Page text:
I'd personally say to not worry about Kaizo:Light or Kaizo:Hard but
1) I'm not Katerpie
2) I'm really bad at video games, so I test everything at 25% without quite knowing whether I need to, and
3) I tend to just watch videos of Kaizo levels instead of playing them myself.
With that being said, here's my advice. Warning: I hope you like reading because I'm going to give a lot.
Don't be afraid to use other people's ideas as a base as long as you make them your own. You can get a whole bunch of ideas about where to go from even just making a single jump that's roughly similar to one you saw in another hack! I've made an entire (long) room that was inspired by a single five second bit in Mario Must Die. Feel free to look at non-kaizo hacks for this too, YUMP is full to bursting with bizarre gimmicks, as are the VIP series, JUMP, and the ASMT series (I haven't watched raocow in a while so I don't know a lot about what's currently going on in the scene beyond that).
Adding on to this, you can look at speedruns with lots of breaks in them and see if you can apply those breaks in an interesting way. The worst thing about SMW speedruns is that the cape and Yoshi are everywhere, and those let you basically skip levels, but there are tons of ROM hacks and you'll find something neat somewhere.
Bosses are a good place to start with level design, honestly. They're small, they're fun, and it can even let you implement a gimmick that you only have a few ideas for in an interesting way. People need more boss fights in Kaizo hacks in general -Mario Must Die 3 had the right idea. There's a patch somewhere that lets you implement boss rushes, too, so you can even have multiple bosses in one level! (And thus automatically be a better game
If you like puzzles and want to be a jerk to the player (...of course you do, this is Kaizo), look at the glitch list. There are about 300 "useful" glitches and I haven't seen people use a lot of them in hacks (With that being said this will crank your hack up to Kaizo: Hard very quickly). Looking at levels in Tatsujin Mario: Part 1 is going to help you out with getting ideas for these (actually playing it can be hell though).
There are a LOT of custom blocks and sprites here and lion (I think) mentioned that despite playing a lot of hacks he's never even seen most of them get used once!
If you aren't planning on getting really
obnoxious with glitch abuse, using the SA-1 pack is probably a good idea (and even then you might be able to get away with it - ...I should test that). Most stuff works fine with it as long as you convert it first, and you'll get way more room to play with if you want to get wild with sprites.
Add both of those ideas and you can get a straight up bullet hell sort of thing going on sometimes. Reflecting blocks with hammers and baseballs! Pansers and Venuses and Bros, oh my!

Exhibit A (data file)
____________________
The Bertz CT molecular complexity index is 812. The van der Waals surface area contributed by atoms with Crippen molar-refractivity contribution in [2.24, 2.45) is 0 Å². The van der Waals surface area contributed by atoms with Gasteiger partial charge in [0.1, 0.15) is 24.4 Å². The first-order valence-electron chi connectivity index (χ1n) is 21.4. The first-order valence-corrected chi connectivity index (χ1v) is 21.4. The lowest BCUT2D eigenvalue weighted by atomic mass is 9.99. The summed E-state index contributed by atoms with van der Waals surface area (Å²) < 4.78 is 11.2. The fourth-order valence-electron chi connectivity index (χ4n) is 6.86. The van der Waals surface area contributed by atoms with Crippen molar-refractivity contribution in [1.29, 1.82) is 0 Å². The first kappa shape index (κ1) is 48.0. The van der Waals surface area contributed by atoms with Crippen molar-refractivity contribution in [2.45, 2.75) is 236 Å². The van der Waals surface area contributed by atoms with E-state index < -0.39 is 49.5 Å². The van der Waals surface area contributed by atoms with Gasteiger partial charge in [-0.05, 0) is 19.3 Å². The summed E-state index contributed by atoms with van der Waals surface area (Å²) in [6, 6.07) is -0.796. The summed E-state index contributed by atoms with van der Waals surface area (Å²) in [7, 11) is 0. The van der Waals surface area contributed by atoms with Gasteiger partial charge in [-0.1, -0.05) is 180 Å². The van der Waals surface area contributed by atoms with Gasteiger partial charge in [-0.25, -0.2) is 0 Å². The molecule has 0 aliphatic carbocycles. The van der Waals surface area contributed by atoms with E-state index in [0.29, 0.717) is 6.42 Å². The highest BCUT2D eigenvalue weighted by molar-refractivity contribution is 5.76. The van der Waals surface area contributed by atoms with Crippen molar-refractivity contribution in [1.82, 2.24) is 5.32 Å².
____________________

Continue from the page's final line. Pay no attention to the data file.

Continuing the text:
Some sprites that might pique your interest are:
-Thermal Keys + Key Lock Blocks (Someone in the #kaizo discord posted a level using thermal keys that looked nuts).
-Revive Blocks (There are a ton of obtuse ways to kill yourself in SMW and dying sends you downwards off the screen. You can see how these might combine into something neat.)
-Punchy, Tornado*, and Chuckya* (They throw objects and Mario around and can launch things places)
*Tornado and Chuckya only launch Mario around, but you can change this...
-the various explosive sprites (There's a patch that lets you make certain blocks interact with explosions)
-Mandew's Platform Megapack (You'll go far, kid (on a platform))
-FLUDD (you can fly!)
-Disassemblies and Noob Sprites* (See * for Tornado/Chuckya. You're heading into big boy land here...)
Big Boy Land is ASM, of course. This is the nightmare mode.
ASM is...if not necessarily super easy, not as hard as you'd think it is. If you want a really good handle on it, read Ersanio's Assembly for the SNES
(The SMW one only covers the basics). While you're doing this, get an understanding of what's going on by rubber-ducking it; you comment every line of code as if you were trying to explain it to...well...a rubber duck. This might sound intimidating, but the RAM map is completely mapped out, so whenever you don't know what an address does, just look over there and you'll figure it out.
The neat thing about assembly is that it's so basic that you can literally see the 1's and 0's themselves being manipulated, which is very different from higher-level programming languages. If you're intimidated by or have had bad experiences with learning how to code, assembly's pretty different in that it's a lot more hands-on in a sense. You might have fun with it, and if you do, you might be able to get a better handle on programming in general if you're into that sort of thing!
Basically, welcome to Kaizo-land. We hope you stay!
EDIT: Please don't make the player use wall-jumps, they're really annoying and are really more of a Pit thing anyway. Despite loving weird glitches, I have an irrational hatred of these, so I might be biased.